Federal inmate No. 84888-054 has saluted victims of the Sept. 11 terrorist attacks on his blog. He's also used it to lend his opposition to an Islamic center near Ground Zero, and to honor his father this past Father's Day.

The behind-bars blogging by convicted former New York City police Commissioner Bernard Kerik is a bit of a mystery: Federal prisoners don't have Internet access, except for limited email correspondence that's apparently allowing someone to post for him.

In recent days, Kerik had a more direct line of communication with the outside world -- only this time, it's against his will, under oath and on a sore subject.

Prosecutors in the Bronx forced the one-time protege of former Mayor Rudy Giuliani to testify as a government witness at the perjury trial of two contractor brothers who arranged to have his apartment remodeled. The same investigation resulted in Kerik pleading guilty in 2006 and 2009 to state and federal false statement and other charges stemming from allegations that, while a city official, he knowingly paid only $30,000 for renovations worth between $165,000 and $255,000.

"Fair to say you're not happy to be here?" a prosecutor asked Kerik Wednesday.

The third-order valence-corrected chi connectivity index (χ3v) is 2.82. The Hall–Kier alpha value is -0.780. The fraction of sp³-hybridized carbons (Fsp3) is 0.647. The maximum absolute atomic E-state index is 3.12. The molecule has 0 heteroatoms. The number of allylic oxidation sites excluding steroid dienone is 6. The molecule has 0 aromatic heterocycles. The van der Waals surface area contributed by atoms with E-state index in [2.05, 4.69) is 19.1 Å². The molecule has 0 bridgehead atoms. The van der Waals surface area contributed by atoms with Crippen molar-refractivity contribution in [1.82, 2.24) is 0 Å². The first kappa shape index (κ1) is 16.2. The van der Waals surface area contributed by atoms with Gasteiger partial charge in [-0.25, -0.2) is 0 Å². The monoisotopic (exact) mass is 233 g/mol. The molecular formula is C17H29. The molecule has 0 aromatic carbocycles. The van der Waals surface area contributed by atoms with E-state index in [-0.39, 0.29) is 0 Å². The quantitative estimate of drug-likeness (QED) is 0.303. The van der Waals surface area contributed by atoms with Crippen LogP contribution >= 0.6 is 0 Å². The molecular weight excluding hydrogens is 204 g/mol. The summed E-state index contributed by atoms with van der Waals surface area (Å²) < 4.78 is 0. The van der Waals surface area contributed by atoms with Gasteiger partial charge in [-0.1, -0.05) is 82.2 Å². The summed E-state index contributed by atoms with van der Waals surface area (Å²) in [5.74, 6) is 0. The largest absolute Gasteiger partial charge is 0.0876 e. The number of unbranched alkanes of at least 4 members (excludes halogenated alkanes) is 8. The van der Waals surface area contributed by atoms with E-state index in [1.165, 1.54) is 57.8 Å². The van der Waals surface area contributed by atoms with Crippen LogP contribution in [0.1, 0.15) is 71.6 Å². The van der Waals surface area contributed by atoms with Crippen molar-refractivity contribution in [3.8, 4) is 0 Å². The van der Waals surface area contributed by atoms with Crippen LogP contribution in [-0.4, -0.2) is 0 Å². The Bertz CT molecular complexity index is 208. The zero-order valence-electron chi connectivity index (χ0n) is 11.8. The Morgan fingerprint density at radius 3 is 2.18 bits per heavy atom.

"Yes, sir," responded Kerik.

Kerik, 57, who's serving time in a Maryland prison on the federal charges, has been temporarily transferred to a lower Manhattan lockup while appearing at the Bronx trial.

With a day off Tuesday, Kerik completed his stint on the witness stand without making much impact on the case. He admitted meeting with one of the brothers at his home amid a grand jury investigation in the mid-2000s. But as for what they talked about, he said, "I don't remember."

The appearance this week marked the first time Kerik had surfaced publicly since he surrendered for a 4-year prison term in 2010. He looked much thinner than in his glory days -- his head still clean-shaven but his signature mustache gone.

It was the latest indignity for Kerik, whose downfall began in 2004, within days after the then-Bush White House nominated him to lead the Department of Homeland Security. At the time, he was billed as a no-nonsense patriot who, as leader of the nation's largest police department, helped restore order following 9/11.

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But the nomination was greeted with a rash of news reports about stock-option windfalls, the shady apartment renovations and sexual liaisons with the publisher of his memoir at an apartment near Ground Zero that had been set aside for rescue workers.

His decision to withdraw his name for consideration for the cabinet post and his later indictment in 2007 embarrassed Giuliani, then a prospective presidential candidate.